He’s right to decry the increasingly narrow background from which our MPs are drawn. For at least a generation, most Labor MPs have come from an apparatchik class, as long-term union or party officials prior to entering parliament. And these days, Liberal MPs too, typically enter parliament after being parliamentary staff and then lobbyists. As Boswell says, “they enter the portals of democracy knowing only how to branch stack and run populist campaigns…today, focus groups lead us into the tyranny of small ideas”.

Not only is Boswell right about the desirability of broadening the range of MPs’ pre-parliamentary experience; he’s also right that the parliamentary pension, formerly available for all those who’d faced an election three or more times, would be an incentive for more people of talent and ability to consider a tilt at public life. The problem is that giving relatively young people a tax-payer funded pension on leaving parliament, such as former Senator Bill O’Chee, who qualified for a pension at 34, struggles to pass the pub test. Not for nothing was it John Howard himself who abolished the old parliamentary pension scheme after an envy-tinged campaign against it, led by Mark Latham and the Daily Telegraph.

“Politics is a noble profession” says Boswell. “Being democratically elected by your fellow citizens to represent them is the greatest privilege. But the noble professionals are no longer applying for the job and that has to change. If you win a seat you take on a lifelong sentence because you can never regain your position on the career ladder….Like it or not, we have to financially buffer politicians on departure…It’s one of these messy facts that society must face up to if it wants to get better performance from its parliaments and government…(Otherwise) good people just won’t be part of it. Preselections are left to the factional warriors who can’t deliver quality candidates”.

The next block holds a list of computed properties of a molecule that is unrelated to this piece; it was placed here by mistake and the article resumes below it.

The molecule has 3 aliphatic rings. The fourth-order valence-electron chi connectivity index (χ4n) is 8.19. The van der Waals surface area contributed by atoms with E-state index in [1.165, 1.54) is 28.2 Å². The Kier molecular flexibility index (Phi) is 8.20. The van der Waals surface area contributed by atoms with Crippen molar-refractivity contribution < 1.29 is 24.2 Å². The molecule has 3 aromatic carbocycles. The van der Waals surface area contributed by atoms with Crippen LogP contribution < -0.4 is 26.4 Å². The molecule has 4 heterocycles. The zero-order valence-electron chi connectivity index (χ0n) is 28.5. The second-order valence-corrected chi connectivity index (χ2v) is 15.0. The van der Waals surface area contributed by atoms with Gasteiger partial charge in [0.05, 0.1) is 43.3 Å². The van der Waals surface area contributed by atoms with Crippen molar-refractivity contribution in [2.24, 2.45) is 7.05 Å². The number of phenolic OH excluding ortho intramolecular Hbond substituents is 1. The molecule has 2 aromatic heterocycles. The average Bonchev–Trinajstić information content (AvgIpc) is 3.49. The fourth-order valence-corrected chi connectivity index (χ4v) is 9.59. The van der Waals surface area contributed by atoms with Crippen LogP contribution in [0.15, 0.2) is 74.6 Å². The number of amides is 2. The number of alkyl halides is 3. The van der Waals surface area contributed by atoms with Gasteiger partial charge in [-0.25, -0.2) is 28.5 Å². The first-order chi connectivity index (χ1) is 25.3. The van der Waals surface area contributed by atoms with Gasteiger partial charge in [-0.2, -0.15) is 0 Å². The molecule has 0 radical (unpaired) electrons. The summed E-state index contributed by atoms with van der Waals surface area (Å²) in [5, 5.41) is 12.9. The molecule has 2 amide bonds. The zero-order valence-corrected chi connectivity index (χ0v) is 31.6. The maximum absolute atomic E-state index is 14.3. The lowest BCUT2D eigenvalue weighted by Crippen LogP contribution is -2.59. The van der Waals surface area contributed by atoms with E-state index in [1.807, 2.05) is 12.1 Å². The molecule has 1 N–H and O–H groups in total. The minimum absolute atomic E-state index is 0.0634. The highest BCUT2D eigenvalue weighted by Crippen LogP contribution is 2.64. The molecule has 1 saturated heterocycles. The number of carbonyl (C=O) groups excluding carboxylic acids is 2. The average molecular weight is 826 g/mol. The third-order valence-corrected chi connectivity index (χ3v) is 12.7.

To work, any new pension scheme would probably have to be confined to former ministers, and be pitched as a way to ensure that ministers weren’t making decisions with one eye on their post-parliamentary job prospects. It’s a change, or a restoration really, that would be worth doing. But given everything else on a government’s agenda, it’s the kind of change that could only be considered were a Dutton government, say, in its fourth term, having already: solved the energy problem, fixed the federation, boosted the armed forces, reformed welfare, and revitalised the economy. Only then, once voters’s trust in government had substantially been restored, and probably only with bi-partisan support, would a change of this nature be a realistic political prospect.